Ed


Anna L. Walls said:

The book I currently have with an editor and also a publisher has promised to take when the editor is finished, was a single story, over 1000 page book.  Fortunately, it fell into three parts so now it will be a trilogy.  All I have to do, not counting the edits from my editor, is figure out how to work the breaks better since it will be more than turning the page to keep reading.  I'm thinking they will come out at least a few months apart, hopefully less than a year.  I will buy all of a series (if I know it's a series), or none of it if I can't find all of it.

I write fiction, and this one is along the line of Sword and Sorcery.  Lots of magic and though there are knights they are not your run of the mill kind.  This trilogy/book is my second to be published; I self published my first book through AuthorHouse, something I won't be able to afford ever again, not that I would anyway.  AuthorHouse is fine if you know what to expect and know what you are doing, but I wouldn't recommend them to a beginner.  I don't consider that book very successful, though I have a nice-line up of great reviews, and another one soon to surface.  I'm not sure why it never took off.  Probably because I'm rather handicapped when it comes to advertising.  AuthorHouse did next to none despite the fact that I bought their top marketing package.  My $1200 only bought 3000 emails and nothing more.  I've had more sales from Twitter and Facebook.

My publisher is a small company and I simply asked if he'd be interested in a trilogy.  I didn't hide anything from him.  I told him it was a single book with 3 parts - the whole spiel.   He asked for a sample and then was pleased enough to ask for the first part.  After I got a confirmed yessiree, off to the editor it went.  I am thrilled.  He never mentioned my previous book.  I don't even know if he looked it up.

I have learned through Southwest Authors that self-marketing is absolutely required. There is a $3,000 course on it but I'll never be able to afford that; hopefully the same person that runs the course will have a book I can buy instead. They say that if you follow there ideas you will, one week only, be in Amazon's or Barnes & Noble top 10 novels. Coordinating all your efforts to occur on the same week is the key.

 

One big thing I plan to do is use my current RV or even better the one we want to buy in the next year or so, and travel all around the country doing signings and going to local & area-wide SF Conventions. Doing it in an RV is the only economical way to accomplish it, and my wife loves RV'ing as much as I do.

 

Ed

I envy you Edward.  Traveling around to book signings isn't an option for me.  Getting to just one is 99% impossible - grrr.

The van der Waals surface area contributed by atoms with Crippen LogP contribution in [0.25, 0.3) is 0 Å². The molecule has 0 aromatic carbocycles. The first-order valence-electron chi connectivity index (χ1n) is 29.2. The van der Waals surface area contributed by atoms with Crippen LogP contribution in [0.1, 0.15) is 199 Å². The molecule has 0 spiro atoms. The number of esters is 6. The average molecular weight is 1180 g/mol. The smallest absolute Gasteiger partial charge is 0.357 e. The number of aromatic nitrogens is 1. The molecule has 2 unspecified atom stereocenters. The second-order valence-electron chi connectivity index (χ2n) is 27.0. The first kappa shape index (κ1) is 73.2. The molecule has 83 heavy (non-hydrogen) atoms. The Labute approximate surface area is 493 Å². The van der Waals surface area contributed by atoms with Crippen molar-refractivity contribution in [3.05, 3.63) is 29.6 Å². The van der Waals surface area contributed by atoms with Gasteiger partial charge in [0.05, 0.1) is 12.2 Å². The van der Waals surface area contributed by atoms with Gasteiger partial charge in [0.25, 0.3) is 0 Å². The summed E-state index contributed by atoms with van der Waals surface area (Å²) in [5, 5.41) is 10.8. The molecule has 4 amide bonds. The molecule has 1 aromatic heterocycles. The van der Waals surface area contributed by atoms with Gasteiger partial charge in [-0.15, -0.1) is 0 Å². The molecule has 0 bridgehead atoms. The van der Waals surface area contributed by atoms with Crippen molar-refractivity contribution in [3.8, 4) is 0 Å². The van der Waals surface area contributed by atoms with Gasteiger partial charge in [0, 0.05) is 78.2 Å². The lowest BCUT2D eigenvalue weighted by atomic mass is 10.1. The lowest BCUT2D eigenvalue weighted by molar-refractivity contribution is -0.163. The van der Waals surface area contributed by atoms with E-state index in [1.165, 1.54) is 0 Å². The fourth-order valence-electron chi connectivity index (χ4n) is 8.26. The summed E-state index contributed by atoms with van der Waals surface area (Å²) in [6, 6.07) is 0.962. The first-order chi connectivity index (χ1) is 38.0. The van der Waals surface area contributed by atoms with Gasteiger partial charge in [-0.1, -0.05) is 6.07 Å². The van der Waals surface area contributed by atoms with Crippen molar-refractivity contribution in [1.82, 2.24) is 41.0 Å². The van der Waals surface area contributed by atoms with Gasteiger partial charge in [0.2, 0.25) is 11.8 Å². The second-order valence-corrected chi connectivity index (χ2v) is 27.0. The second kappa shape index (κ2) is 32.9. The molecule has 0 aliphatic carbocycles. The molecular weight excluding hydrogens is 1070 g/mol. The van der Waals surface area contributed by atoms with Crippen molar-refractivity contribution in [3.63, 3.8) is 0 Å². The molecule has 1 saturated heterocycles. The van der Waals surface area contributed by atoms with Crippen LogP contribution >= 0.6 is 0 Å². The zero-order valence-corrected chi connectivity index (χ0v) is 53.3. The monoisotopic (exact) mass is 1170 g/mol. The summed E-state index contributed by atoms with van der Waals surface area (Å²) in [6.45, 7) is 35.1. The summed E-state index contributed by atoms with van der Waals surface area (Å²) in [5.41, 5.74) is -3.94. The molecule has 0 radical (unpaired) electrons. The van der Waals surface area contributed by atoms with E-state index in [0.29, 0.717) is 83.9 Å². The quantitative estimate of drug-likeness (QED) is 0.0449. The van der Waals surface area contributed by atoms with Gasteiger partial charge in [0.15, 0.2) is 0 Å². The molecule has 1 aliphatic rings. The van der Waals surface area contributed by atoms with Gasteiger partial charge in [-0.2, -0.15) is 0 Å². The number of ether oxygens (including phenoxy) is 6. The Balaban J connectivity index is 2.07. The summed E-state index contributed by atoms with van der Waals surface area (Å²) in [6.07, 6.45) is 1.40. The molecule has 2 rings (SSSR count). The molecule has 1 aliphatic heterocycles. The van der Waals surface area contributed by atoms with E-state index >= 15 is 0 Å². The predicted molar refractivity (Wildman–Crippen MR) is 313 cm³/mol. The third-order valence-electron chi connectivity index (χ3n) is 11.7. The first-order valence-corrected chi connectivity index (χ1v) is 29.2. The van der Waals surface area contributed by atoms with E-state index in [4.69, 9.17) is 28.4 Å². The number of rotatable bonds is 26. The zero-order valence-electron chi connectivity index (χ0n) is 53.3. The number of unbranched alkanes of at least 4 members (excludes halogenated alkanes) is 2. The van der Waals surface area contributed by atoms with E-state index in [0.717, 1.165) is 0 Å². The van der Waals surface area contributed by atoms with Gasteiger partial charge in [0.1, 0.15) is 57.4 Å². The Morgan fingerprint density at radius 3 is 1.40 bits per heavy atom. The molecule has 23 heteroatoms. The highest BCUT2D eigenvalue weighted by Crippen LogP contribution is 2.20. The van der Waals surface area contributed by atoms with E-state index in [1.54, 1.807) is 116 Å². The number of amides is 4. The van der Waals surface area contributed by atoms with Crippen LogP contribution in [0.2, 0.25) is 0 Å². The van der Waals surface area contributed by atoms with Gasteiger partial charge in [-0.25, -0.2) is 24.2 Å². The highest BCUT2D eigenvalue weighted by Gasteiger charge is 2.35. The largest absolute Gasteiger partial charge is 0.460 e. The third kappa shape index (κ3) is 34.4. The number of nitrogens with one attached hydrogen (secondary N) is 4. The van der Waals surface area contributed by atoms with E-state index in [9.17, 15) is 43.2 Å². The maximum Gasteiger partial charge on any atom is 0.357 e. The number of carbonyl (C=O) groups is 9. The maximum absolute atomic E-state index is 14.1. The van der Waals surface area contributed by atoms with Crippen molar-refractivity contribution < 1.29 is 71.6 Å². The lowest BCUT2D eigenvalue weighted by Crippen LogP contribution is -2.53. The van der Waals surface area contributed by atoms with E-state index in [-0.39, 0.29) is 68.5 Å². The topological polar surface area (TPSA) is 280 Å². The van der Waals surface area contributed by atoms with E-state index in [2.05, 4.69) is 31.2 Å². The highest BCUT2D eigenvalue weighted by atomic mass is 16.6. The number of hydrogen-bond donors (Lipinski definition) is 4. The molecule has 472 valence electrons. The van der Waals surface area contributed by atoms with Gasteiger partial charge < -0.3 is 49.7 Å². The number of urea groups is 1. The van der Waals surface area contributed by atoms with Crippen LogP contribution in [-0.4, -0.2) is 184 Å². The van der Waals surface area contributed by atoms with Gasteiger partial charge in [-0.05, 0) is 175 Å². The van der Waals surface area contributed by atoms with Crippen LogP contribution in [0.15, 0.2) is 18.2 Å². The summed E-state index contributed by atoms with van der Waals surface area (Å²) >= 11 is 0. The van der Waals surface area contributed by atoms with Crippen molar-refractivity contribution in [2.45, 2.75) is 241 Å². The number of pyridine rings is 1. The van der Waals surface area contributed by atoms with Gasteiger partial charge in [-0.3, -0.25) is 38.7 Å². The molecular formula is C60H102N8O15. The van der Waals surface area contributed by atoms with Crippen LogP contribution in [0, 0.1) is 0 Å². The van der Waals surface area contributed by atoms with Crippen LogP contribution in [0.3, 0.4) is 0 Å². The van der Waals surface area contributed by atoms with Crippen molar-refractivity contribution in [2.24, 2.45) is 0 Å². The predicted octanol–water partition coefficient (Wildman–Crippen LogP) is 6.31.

For the $3,000 course on marketing - my guess is that you'd have to invest another $???? (notice the number of ?s) in advertising and other such things.  And there'd still be no guarantee you'd get your money back.  The best thing you could do is be seen and RVing sounds like just the ticket.  I wish I could hitch a ride in your trunk.

Here's my notes on the meeting where the $3k course was discussed. It didn't sound like a scam. You can go to the website and check it out for yourself.








Website


shopping cart


Blog


Video Trailer



2 minutes



Cost < $1,000



B-Roll with line drawings merging in and out




I must be in it








Getting on Amazon or B&N Top Ten for one week


Peggy McCall


Get on Mailing Lists


have short-term “free gift” for anyone who signs up to my website during this week


McColl course becoming bestseller 38 days Amazon Barnes & Noble



http://www.yourownbestseller.com/








Steve Harrison’s Million Dollar Author Club


$9.00


http://www.milliondollarauthorclub.com/








Screen-writing


get formatting from Celtx Formatting S/W



sent a bug report 12/5/2010



http://forums.celtx.com/viewforum.php?f=4


Reduce 100,000-word novel to 18,500 word screenplay



Typically 100 pages








Discuss Audio Book (who does, who pays & who gets $$$?)








Get mentioned or reviewed on these websites:


The Millions



http://www.themillions.com/books-reviews


Galley Cat



http://www.mediabistro.com/galleycat/category/galleycat-reviews


Book Review



http://www.bookreview.com/$spindb.query.bottom.booknew



also check Google for Book Review for other sites


Media Bistro



http://www.mediabistro.com/



mostly inside news of the publishing industry
I didn't mean to sound like I thought it was a scam.  It's just that advertising is already expensive.  To pay someone to tell you how to do it is like double dipping.  Fine if you have the money, but if you have the money, you don't need all the lessons on advertising (maybe).  That's just the way I see it.  It may well be dollars well spent, but I just don't have that kind of money to find out.